Finally, I would like to mention that this post was inspired by a fellow blogger who recently revealed his Power of Cereal Knowledge, i.e., "knowing exactly which type of cereal should be eaten in any circumstance, any time of day." I tested his prowess and dedication to the craft and must say he passed with Fruit Loop colors. The importance of this skill should not be undervalued, at least among those of us whole-grain warriors who have the vision to see the future of cereal and mankind’s place in it. I salute all you fellow pilgrims on the vitamin-fortified highway of health and tastiness! We must unite to bring our message of hope and good taste to the masses! Thank you, Will Kellogg! Thank you, C.W. Post!

For now just kick back and enjoy a fine bowl o’ what’ere gives you the mellow comfort.

Cereal resources:

The Breakfast Cereal Gourmet by David Hoffman (author of The Easy-Bake Oven Gourmet)
The Breakfast Bowl
Cereal Blogger

P.S. - In researching this post, I learned the sad news that the Mecca of cereal devotees, Cereal City, U.S.A. was recently closed in Battle Creek, Michigan.
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Comments:
Having grown up less than an hour's drive away from Kellogg's, Cereal was not just something I ate. It was a neighbor. A friend. A member of the family. And even though many miles of distance have come between us, Cereal and I are still brothers. I know Cereal like I know myself.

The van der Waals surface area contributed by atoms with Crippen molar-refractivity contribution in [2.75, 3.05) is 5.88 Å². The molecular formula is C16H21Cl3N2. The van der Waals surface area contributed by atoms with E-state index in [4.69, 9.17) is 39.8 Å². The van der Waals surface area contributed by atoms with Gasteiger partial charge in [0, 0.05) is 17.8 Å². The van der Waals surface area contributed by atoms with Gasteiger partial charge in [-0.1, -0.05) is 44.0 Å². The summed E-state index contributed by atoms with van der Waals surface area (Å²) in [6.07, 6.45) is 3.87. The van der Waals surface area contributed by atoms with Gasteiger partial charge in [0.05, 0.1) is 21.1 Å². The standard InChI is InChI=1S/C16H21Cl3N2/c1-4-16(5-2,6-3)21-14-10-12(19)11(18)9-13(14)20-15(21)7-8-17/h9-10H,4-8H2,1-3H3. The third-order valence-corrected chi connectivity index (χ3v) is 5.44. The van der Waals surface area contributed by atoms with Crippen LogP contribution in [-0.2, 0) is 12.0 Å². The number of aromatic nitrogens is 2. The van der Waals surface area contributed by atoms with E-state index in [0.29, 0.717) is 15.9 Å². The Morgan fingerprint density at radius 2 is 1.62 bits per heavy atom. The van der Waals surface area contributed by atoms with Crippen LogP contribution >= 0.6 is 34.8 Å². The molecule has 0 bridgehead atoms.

Tonight I shall eat Golden Grahams.
 
Having grown up less than an hour's drive away from Kellogg's, Cereal was not just something I ate. It was a neighbor. A friend. A member of the family. And even though many miles of distance have come between us, Cereal and I are still brothers. I know Cereal like I know myself.

Tonight I shall eat Golden Grahams.
 
"elusive, high-quality après milk " This phrase was nothing short of brilliant.

Your post, so wonderfully-written, so crispy and crunchy, made me wish I liked cereal, but I never have . . . sometimes I like to eat dry Cheerios instead of popcorn while watching a movie, but it's a rare occurrence. I feel as though I am missing out on an entire lifestyle, a boxed subculture, a piece of Americana.
 
if it's under 10C per oz. or BYGOFree I'm there. That's were 90%
of single guys get all their vitamins
 
Anybody remember BucWheats?

Nothng like half of a box of BucWheats and a quart of milk to quell the munchies...
 
O'Tim, you and Jeff should get together and go bowling.

Having grown up less than an hour's drive away from Kellogg's...

So what did the town smell like? Whenever I drive by the Purina plant on I-70 it smells like hot dog food and tires.
 
What a great post!

I'm a pedestrian corn-based cereal fan. I love Cap'n Crunch. But I really LOVE Quisp. I could get Quisp in Illinois, but have been unable to find it here in Georgia.

Quisp is not only superior in flavor, it's shape is less harsh on the roof of one's mouth. After the third bowl, with a melange of three-bowls worth of what you so aptly dub the apres milk, the roof of mouth is raw.

Thus, the Cap'n Crunch hangover.

It couldn't have anything to do with the sugar.....
 
I regularly have a huge bowl of cornflakes in the evening with ice cold milk. Not Frosties though, because there c-rrrraaaaap. Far too sweet.
 
I recall the Quisp vs Quake election from my younger, wilder days. I think that's where my interest in politics first began.

ook ook